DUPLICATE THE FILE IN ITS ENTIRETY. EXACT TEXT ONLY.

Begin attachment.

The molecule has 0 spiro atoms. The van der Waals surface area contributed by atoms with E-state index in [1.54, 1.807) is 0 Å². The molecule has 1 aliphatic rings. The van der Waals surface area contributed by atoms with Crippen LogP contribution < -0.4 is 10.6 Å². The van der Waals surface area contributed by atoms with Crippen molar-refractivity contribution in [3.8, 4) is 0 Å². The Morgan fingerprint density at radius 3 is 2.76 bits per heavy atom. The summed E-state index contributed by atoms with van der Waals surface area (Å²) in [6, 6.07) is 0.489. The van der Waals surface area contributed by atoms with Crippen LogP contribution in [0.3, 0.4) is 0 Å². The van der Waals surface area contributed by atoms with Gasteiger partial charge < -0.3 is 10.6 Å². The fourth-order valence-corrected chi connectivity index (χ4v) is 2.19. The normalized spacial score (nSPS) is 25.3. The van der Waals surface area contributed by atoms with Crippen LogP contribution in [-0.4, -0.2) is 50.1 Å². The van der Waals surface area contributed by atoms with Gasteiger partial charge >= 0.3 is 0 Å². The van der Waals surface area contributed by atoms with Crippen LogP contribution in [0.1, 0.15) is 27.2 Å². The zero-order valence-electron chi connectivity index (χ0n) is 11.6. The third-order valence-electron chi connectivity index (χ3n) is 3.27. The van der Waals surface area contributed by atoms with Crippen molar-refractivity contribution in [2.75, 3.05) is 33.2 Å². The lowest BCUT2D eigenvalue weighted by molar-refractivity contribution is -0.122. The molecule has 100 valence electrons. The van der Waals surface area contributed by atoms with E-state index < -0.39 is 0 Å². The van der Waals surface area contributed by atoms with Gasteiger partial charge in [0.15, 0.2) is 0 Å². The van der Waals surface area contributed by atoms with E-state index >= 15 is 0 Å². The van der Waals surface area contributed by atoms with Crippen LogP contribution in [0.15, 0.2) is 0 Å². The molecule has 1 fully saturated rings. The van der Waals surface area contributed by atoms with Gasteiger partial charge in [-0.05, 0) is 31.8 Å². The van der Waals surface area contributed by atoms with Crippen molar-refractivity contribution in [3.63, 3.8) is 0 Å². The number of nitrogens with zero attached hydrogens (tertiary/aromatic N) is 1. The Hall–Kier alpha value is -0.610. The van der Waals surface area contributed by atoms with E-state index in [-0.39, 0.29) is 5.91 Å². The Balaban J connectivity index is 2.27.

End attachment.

The molecule has 0 spiro atoms. The van der Waals surface area contributed by atoms with E-state index in [1.54, 1.807) is 0 Å². The molecule has 1 aliphatic rings. The van der Waals surface area contributed by atoms with Crippen LogP contribution < -0.4 is 10.6 Å². The van der Waals surface area contributed by atoms with Crippen molar-refractivity contribution in [3.8, 4) is 0 Å². The Morgan fingerprint density at radius 3 is 2.76 bits per heavy atom. The summed E-state index contributed by atoms with van der Waals surface area (Å²) in [6, 6.07) is 0.489. The van der Waals surface area contributed by atoms with Crippen LogP contribution in [0.3, 0.4) is 0 Å². The van der Waals surface area contributed by atoms with Gasteiger partial charge < -0.3 is 10.6 Å². The fourth-order valence-corrected chi connectivity index (χ4v) is 2.19. The normalized spacial score (nSPS) is 25.3. The van der Waals surface area contributed by atoms with Crippen LogP contribution in [-0.4, -0.2) is 50.1 Å². The van der Waals surface area contributed by atoms with Gasteiger partial charge >= 0.3 is 0 Å². The van der Waals surface area contributed by atoms with Crippen LogP contribution in [0.1, 0.15) is 27.2 Å². The zero-order valence-electron chi connectivity index (χ0n) is 11.6. The third-order valence-electron chi connectivity index (χ3n) is 3.27. The van der Waals surface area contributed by atoms with Crippen molar-refractivity contribution in [2.75, 3.05) is 33.2 Å². The lowest BCUT2D eigenvalue weighted by molar-refractivity contribution is -0.122. The molecule has 100 valence electrons. The van der Waals surface area contributed by atoms with E-state index < -0.39 is 0 Å². The van der Waals surface area contributed by atoms with Gasteiger partial charge in [0.15, 0.2) is 0 Å². The van der Waals surface area contributed by atoms with E-state index >= 15 is 0 Å². The van der Waals surface area contributed by atoms with Crippen LogP contribution in [0.15, 0.2) is 0 Å². The molecule has 1 fully saturated rings. The van der Waals surface area contributed by atoms with Gasteiger partial charge in [-0.05, 0) is 31.8 Å². The van der Waals surface area contributed by atoms with Crippen molar-refractivity contribution in [3.63, 3.8) is 0 Å². The number of nitrogens with zero attached hydrogens (tertiary/aromatic N) is 1. The Hall–Kier alpha value is -0.610. The van der Waals surface area contributed by atoms with E-state index in [-0.39, 0.29) is 5.91 Å². The Balaban J connectivity index is 2.27.